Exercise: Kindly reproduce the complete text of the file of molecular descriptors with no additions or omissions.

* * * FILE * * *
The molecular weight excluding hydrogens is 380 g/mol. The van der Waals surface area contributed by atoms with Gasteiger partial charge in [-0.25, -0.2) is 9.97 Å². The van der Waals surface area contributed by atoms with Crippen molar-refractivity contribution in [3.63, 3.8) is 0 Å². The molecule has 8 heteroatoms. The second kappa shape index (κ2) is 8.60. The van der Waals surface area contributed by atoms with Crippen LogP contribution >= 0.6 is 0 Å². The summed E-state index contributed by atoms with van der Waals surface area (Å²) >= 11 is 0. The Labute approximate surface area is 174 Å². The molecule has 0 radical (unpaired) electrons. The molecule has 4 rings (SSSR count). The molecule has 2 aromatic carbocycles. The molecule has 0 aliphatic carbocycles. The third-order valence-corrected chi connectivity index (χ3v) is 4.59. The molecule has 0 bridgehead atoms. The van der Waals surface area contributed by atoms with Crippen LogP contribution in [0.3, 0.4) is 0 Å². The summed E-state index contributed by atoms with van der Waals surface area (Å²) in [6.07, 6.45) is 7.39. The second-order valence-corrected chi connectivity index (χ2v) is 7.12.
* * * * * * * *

The molecular weight excluding hydrogens is 380 g/mol. The van der Waals surface area contributed by atoms with Gasteiger partial charge in [-0.25, -0.2) is 9.97 Å². The van der Waals surface area contributed by atoms with Crippen molar-refractivity contribution in [3.63, 3.8) is 0 Å². The molecule has 8 heteroatoms. The second kappa shape index (κ2) is 8.60. The van der Waals surface area contributed by atoms with Crippen LogP contribution >= 0.6 is 0 Å². The summed E-state index contributed by atoms with van der Waals surface area (Å²) >= 11 is 0. The Labute approximate surface area is 174 Å². The molecule has 0 radical (unpaired) electrons. The molecule has 4 rings (SSSR count). The molecule has 2 aromatic carbocycles. The molecule has 0 aliphatic carbocycles. The third-order valence-corrected chi connectivity index (χ3v) is 4.59. The molecule has 0 bridgehead atoms. The van der Waals surface area contributed by atoms with Crippen LogP contribution in [0.3, 0.4) is 0 Å². The summed E-state index contributed by atoms with van der Waals surface area (Å²) in [6.07, 6.45) is 7.39. The second-order valence-corrected chi connectivity index (χ2v) is 7.12.